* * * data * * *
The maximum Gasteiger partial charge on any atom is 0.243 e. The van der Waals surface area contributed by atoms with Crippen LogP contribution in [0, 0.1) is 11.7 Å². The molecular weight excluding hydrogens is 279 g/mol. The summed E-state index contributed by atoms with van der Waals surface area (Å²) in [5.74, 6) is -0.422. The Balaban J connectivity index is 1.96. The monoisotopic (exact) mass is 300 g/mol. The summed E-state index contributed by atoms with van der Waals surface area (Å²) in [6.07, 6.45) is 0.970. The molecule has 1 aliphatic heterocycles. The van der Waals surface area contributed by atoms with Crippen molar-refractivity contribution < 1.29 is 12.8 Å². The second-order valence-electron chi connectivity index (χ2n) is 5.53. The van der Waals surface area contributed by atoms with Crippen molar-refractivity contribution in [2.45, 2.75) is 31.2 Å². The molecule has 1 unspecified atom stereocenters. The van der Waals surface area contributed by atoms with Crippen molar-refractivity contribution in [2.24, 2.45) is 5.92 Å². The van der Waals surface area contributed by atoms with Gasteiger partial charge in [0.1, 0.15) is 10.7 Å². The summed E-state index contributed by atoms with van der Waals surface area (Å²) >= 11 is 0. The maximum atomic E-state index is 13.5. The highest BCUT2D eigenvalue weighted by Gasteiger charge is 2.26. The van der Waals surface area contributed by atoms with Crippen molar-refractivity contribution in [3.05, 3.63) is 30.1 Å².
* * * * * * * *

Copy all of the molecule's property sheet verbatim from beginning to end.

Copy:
The maximum Gasteiger partial charge on any atom is 0.243 e. The van der Waals surface area contributed by atoms with Crippen LogP contribution in [0, 0.1) is 11.7 Å². The molecular weight excluding hydrogens is 279 g/mol. The summed E-state index contributed by atoms with van der Waals surface area (Å²) in [5.74, 6) is -0.422. The Balaban J connectivity index is 1.96. The monoisotopic (exact) mass is 300 g/mol. The summed E-state index contributed by atoms with van der Waals surface area (Å²) in [6.07, 6.45) is 0.970. The molecule has 1 aliphatic heterocycles. The van der Waals surface area contributed by atoms with Crippen molar-refractivity contribution < 1.29 is 12.8 Å². The second-order valence-electron chi connectivity index (χ2n) is 5.53. The van der Waals surface area contributed by atoms with Crippen molar-refractivity contribution in [2.45, 2.75) is 31.2 Å². The molecule has 1 unspecified atom stereocenters. The van der Waals surface area contributed by atoms with Crippen molar-refractivity contribution in [2.24, 2.45) is 5.92 Å². The van der Waals surface area contributed by atoms with Gasteiger partial charge in [0.1, 0.15) is 10.7 Å². The summed E-state index contributed by atoms with van der Waals surface area (Å²) >= 11 is 0. The maximum atomic E-state index is 13.5. The highest BCUT2D eigenvalue weighted by Gasteiger charge is 2.26. The van der Waals surface area contributed by atoms with Crippen molar-refractivity contribution in [3.05, 3.63) is 30.1 Å².